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I have seen different authorities talking about different interpretation of Lorentz transformation.

In his book 'Introduction to Classical Mechanics', David Morin states

We always talk about eh difference between coordinates of two events in spacetime. The actual value of any coordinate is irrelevant, because there is no preferred origin in any frame.

which made quiet a bit of sense to me considering that when I shift the origin, nothing really changes to one particular frame.

But when watching the video 'Fundamental of Physics I' by professor Shankar, who I suppose is academically stronger than Morin, he does not raise the issue at all and always use the single coordinate $x$ and $t$ to refer to events.

Is Lorentz transformation concerned with the difference in spacetime coordinates of events, or is using the coordinate of one event itself more preferred?

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    $\begingroup$ Does it help to recognize that a coordinate represents a difference from the selected origin? $\endgroup$ – dmckee Aug 7 '15 at 1:27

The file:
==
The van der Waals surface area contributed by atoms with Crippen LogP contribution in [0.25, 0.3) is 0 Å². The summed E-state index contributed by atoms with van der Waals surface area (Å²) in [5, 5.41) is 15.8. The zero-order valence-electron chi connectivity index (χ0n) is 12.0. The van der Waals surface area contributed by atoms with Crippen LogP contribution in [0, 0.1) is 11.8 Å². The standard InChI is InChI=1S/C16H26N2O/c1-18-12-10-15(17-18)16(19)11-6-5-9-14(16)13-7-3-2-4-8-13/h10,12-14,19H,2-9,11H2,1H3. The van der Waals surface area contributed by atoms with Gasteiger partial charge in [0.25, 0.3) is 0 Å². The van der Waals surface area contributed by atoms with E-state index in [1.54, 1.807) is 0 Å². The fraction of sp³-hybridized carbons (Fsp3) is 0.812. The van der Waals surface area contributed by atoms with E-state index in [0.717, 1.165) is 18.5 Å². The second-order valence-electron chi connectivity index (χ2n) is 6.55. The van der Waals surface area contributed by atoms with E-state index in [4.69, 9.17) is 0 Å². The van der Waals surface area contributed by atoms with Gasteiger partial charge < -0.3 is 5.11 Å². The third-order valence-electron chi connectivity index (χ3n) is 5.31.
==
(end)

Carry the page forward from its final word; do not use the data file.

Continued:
• $\begingroup$ I see. But what about time coordinate? $\endgroup$ – Rescy_ Aug 7 '15 at 1:32
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    $\begingroup$ A time coordinate is also a difference from some arbitrary zero time. $\endgroup$ – Bill N Aug 7 '15 at 1:46
  • $\begingroup$ $dx^{'} =\gamma\left(dx-\upsilon dt\right)\Leftrightarrow \Delta x^{'} =\gamma\left(\Delta x-\upsilon \Delta t\right) \Leftrightarrow x^{'} =\gamma\left( x-\upsilon t\right) $ because of linearity $\endgroup$ – user82794 Aug 7 '15 at 5:22

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